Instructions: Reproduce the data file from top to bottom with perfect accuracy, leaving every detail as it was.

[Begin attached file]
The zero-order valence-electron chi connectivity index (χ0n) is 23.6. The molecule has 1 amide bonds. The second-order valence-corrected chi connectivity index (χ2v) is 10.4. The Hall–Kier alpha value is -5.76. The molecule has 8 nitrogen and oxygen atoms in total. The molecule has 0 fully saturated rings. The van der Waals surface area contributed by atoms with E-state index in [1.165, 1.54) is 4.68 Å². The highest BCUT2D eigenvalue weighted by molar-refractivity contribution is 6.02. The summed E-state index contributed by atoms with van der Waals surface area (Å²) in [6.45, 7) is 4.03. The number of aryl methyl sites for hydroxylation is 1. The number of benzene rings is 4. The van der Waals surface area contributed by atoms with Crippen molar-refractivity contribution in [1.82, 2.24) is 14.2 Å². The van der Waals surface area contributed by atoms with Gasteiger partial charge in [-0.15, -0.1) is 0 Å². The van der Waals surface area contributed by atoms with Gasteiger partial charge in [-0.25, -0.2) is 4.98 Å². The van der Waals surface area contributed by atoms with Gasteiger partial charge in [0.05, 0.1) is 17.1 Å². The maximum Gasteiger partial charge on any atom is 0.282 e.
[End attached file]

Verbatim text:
The zero-order valence-electron chi connectivity index (χ0n) is 23.6. The molecule has 1 amide bonds. The second-order valence-corrected chi connectivity index (χ2v) is 10.4. The Hall–Kier alpha value is -5.76. The molecule has 8 nitrogen and oxygen atoms in total. The molecule has 0 fully saturated rings. The van der Waals surface area contributed by atoms with E-state index in [1.165, 1.54) is 4.68 Å². The highest BCUT2D eigenvalue weighted by molar-refractivity contribution is 6.02. The summed E-state index contributed by atoms with van der Waals surface area (Å²) in [6.45, 7) is 4.03. The number of aryl methyl sites for hydroxylation is 1. The number of benzene rings is 4. The van der Waals surface area contributed by atoms with Crippen molar-refractivity contribution in [1.82, 2.24) is 14.2 Å². The van der Waals surface area contributed by atoms with Gasteiger partial charge in [-0.15, -0.1) is 0 Å². The van der Waals surface area contributed by atoms with Gasteiger partial charge in [-0.25, -0.2) is 4.98 Å². The van der Waals surface area contributed by atoms with Gasteiger partial charge in [0.05, 0.1) is 17.1 Å². The maximum Gasteiger partial charge on any atom is 0.282 e.